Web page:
US slams Government's approach to corruption
THE United States Department of State was blunt in its criticism of the Jamaican Government yesterday when it accused the administration of being lacklustre in relation to the fight against corruption in the public sector.
In its 2009 Country Report on Human Rights Practices released yesterday, the State Department argued that while Jamaican law provided criminal penalties for official corruption, the Government did not "implement the law effectively and officials engaged in corrupt practices with impunity".
According to the document, the World Bank's worldwide governance indicators reflected that government corruption was a serious problem.
Two current parliamentarians featured prominently in the 2009 report. They are former State Minister for Transport and Works Joseph Hibbert and former junior energy minister in the People's National Party administration Kern Spencer.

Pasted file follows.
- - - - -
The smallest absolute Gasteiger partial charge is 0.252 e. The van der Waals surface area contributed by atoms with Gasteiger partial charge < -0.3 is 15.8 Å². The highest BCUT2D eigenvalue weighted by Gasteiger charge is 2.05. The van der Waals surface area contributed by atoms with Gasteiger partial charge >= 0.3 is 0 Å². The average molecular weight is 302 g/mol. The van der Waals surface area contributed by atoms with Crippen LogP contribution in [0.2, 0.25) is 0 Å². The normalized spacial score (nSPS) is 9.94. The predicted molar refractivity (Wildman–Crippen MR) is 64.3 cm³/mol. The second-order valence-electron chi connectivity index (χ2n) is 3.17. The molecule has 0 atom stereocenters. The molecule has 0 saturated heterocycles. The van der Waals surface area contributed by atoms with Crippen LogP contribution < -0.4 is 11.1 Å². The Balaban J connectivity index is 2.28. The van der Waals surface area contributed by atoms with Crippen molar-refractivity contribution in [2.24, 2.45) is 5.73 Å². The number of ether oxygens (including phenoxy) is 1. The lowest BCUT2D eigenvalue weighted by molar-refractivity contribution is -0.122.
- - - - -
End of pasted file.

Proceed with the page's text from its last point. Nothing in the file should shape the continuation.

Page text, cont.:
Hibbert was accused of accepting bribes from British bridge-building company Mabey and Johnson, a charge he denies. According to the human-rights report, "Despite a recommendation from the contractor general for charges of corruption and perjury, the former junior minister continued to hold his seat in Parliament."
The report also mentioned the trial of Spencer, who is facing fraud and corruption charges in the Cuban light-bulb affair.
Another issue highlighted in the report is the scant regard by government officials and civil servants to file financial declarations with the Corruption Prevention Commission.
According to the human-rights report, "more than 5,000 civil servants failed to file or filed late or incomplete financial declarations required under" the Corruption Prevention Act.
"The DPP's (director of public prosecutions) office has the authority to identify non-compliant officials and send their cases to the magistrate's office, but the Government did not levy any fines on officials during the year," the report stated.
- Edmond Campbell